*nits*. (There’s no shortage of funny non-SI unit names in this business.) Luminance represents the perceived brightness of a bright object per unit area. Because luminance normalizes for both surface area and solid angle, it’s the quantity of choice to measure the perceived brightness of a computer display or cell phone screen from a particular direction.

OK, so what are some typical values for the luminance of a phone display? The very popular iPhone 5 gets 562 cd/m^2. But it’s a hypothetical situation, so let’s go all out: the brightest actual cell phone screen I could find evidence for is the Nokia 701, at 1000 cd/m^2.

To compare the stats for a phone to the required lighting on the field, we’ll need to calculate the illuminance a single cell phone produces on the field. Illuminance is luminance times solid angle, so we integrate the luminance of the cell phone’s screen over its angular size as seen from the field:

\(L_V\) can be considered constant over the phone’s screen, and if the screen is pointed right at the field from above, \(\cos\theta = 1\), so this is just a multiplication. And solid angle is equal to area divided by the distance between the phone and the field squared, so

Now we get to add this up for one phone for each person at the Superbowl. All 71024 of them. That’s a lot of phones.

As you might guess, getting an exact answer would be pretty complicated, but maybe we can get away with a “physicist’s shortcut:” let \(r_\text{min}\) be the distance of the closest seat to the center of the field (front row, 50-yard line). Based on the standard dimensions of an NFL field \(r_\text{min}\) should be a little over \(\SI{106}{ft.}\), but I’ll underestimate and use that actual value. Suppose every one of those 71024 phones was at that distance. With \(L_V = \SI[per-mode=fraction]{1000}{\candela\per\square\meter}\) per phone, \(A_\text{phone} = \SI{34}{cm^2}\) (source), the total illuminance is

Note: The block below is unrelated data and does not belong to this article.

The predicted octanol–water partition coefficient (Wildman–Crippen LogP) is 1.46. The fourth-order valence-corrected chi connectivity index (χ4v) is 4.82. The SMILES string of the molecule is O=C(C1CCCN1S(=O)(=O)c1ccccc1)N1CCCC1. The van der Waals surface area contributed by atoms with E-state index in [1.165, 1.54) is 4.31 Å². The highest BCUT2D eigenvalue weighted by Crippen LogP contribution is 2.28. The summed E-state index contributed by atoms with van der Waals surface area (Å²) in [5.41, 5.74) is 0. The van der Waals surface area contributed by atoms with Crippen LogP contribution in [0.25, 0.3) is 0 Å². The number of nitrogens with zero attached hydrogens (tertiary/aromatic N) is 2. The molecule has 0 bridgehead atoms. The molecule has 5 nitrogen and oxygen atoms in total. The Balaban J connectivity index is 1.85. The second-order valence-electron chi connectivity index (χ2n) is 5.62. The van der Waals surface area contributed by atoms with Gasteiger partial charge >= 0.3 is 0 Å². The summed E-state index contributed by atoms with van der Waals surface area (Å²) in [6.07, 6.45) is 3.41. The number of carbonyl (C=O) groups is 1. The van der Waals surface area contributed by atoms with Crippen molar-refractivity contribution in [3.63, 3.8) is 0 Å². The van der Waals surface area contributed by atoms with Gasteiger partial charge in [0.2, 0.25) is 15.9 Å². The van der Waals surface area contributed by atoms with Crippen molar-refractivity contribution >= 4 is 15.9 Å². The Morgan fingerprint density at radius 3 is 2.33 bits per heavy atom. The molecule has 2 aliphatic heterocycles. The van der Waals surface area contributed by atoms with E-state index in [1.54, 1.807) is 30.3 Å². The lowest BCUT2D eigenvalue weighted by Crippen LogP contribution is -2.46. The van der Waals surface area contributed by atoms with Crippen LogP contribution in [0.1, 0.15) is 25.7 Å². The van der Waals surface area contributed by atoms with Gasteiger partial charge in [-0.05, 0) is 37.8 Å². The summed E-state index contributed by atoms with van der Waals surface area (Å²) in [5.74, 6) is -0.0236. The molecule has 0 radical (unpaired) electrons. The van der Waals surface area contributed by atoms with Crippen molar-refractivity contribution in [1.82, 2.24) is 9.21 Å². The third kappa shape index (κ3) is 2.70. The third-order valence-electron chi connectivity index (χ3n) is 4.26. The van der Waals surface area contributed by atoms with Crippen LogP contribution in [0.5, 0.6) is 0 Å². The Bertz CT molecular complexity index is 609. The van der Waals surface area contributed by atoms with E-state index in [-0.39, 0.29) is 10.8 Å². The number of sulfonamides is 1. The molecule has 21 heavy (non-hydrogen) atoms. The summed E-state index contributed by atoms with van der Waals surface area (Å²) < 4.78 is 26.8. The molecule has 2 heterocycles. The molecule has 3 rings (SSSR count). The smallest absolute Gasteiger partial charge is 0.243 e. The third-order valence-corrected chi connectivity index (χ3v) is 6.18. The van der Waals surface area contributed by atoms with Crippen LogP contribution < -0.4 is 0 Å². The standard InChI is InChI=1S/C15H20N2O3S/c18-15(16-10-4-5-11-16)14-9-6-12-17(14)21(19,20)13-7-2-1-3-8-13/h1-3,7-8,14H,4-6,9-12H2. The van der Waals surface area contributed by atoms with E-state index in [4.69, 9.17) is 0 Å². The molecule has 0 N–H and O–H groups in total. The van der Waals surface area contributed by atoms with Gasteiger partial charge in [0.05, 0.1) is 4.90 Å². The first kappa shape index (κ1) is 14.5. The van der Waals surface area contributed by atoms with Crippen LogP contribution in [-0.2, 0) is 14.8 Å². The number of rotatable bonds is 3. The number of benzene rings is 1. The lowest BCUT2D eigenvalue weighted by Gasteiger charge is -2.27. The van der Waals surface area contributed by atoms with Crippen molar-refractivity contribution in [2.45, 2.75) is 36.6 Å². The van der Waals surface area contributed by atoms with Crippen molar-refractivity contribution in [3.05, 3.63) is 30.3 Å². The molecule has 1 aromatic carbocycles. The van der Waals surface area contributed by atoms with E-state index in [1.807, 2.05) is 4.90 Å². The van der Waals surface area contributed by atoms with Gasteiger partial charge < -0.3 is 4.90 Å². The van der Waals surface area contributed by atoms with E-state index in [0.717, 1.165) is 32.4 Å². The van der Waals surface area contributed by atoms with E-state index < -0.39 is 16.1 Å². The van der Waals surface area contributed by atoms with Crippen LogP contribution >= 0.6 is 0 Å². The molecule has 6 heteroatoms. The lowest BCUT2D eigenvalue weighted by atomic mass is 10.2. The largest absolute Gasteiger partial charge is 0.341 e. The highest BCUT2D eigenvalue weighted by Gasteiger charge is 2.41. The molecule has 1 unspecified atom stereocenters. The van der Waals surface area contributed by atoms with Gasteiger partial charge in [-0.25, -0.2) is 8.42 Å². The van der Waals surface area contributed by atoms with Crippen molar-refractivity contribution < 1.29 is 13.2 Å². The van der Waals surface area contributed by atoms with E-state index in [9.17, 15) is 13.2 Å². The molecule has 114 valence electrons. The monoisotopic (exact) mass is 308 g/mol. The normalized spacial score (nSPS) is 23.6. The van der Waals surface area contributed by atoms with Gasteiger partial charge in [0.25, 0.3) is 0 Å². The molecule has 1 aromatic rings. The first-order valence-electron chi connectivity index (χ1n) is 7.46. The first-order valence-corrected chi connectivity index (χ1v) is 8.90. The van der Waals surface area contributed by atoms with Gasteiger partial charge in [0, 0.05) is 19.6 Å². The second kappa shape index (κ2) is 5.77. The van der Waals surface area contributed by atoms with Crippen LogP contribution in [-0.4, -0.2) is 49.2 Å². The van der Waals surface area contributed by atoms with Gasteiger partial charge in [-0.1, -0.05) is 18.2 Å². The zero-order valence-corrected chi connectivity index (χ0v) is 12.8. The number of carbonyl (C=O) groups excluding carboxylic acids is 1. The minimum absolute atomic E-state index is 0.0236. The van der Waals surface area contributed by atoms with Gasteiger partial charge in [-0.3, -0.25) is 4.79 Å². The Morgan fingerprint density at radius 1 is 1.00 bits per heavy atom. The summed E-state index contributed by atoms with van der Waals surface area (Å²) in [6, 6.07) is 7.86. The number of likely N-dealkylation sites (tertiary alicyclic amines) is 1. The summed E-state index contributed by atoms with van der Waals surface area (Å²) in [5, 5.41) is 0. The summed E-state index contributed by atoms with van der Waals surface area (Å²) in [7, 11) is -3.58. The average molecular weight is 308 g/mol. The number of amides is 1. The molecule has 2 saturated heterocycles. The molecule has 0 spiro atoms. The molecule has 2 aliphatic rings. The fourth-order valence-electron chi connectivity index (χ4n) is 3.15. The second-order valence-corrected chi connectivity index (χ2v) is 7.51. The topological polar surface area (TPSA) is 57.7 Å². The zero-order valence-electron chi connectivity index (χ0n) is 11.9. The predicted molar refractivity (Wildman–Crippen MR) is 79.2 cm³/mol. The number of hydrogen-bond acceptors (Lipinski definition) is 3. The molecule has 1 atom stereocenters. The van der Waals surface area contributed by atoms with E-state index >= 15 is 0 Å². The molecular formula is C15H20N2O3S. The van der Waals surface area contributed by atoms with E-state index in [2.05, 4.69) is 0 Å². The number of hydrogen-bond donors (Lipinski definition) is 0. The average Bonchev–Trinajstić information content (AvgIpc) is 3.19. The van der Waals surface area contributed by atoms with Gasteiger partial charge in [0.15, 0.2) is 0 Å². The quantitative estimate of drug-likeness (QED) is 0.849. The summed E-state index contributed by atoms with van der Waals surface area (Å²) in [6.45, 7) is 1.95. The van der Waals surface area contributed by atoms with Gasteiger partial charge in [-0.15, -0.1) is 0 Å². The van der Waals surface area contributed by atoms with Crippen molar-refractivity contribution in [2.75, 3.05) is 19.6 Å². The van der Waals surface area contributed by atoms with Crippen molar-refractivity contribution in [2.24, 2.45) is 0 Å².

I couldn’t find any data on lighting levels recommended by the NFL, but for the NCAA football championship, the recommended lighting level is 125 foot-candles [PDF], which is equal to \(\SI{1345}{lx}\), to the camera at the 50-yard line. Even if all 71024 cell phones were pointed *directly* into the camera, straight on, they wouldn’t produce enough light to meet that threshold. Not even close. So replacing the normal Superbowl lights with a sea of cell phones is not going to work.

In the spirit of XKCD and Mythbusters, what *would* it take? Well, we’ve already calculated \(E_{V,\text{max}}\), and it’s proportional to both the luminance and the phone area. So as a minimum baseline, we need a phone that’s either six times bigger or six times brighter. Maybe a tablet? The Panasonic Toughpad FZ-G1 has a 10.1-inch screen, with an area of \(A_\text{tablet} = \SI{315}{cm^2}\), and a luminance of \(L_V = \SI[per-mode=fraction]{800}{\candela\per\square\meter}\).

Now we’re talking. So stadium designers, listen up: just spend the $205 million to slip a Toughpad under every seat in case of power outage, and you’ll be fine.

Except not really. \(E_{V,\text{max}}\), after all, is not the *actual* illuminance that will be delivered to a TV camera, first, we’re still using an extremal model where all the phones (or tablets) are right at the edge of the field. Also, the numbers I’ve been calculating are for a surface receiving light directly from the phones — they only apply if every phone is pointed *directly into the camera*. In reality, the cameras pick up the reflection off the field, the football, the players, or whatever else they’re pointed at, so we’ll need to include a factor to account for that.

First, I’m going to come up with a more accurate estimate of the light delivered by phone screens which are actually placed in the stadium seats. The obvious way to do this would be to add up the contributions from the seats by row, but that’s not so easy because the seats in a row aren’t all at the same distance from the field, plus there are partial rows, plus there aren’t even the same number of seats in each row. If you had access to an exact blueprint of the seating area of the Super Dome, you could crunch the numbers, but I don’t, and besides, that would be excruciatingly complicated.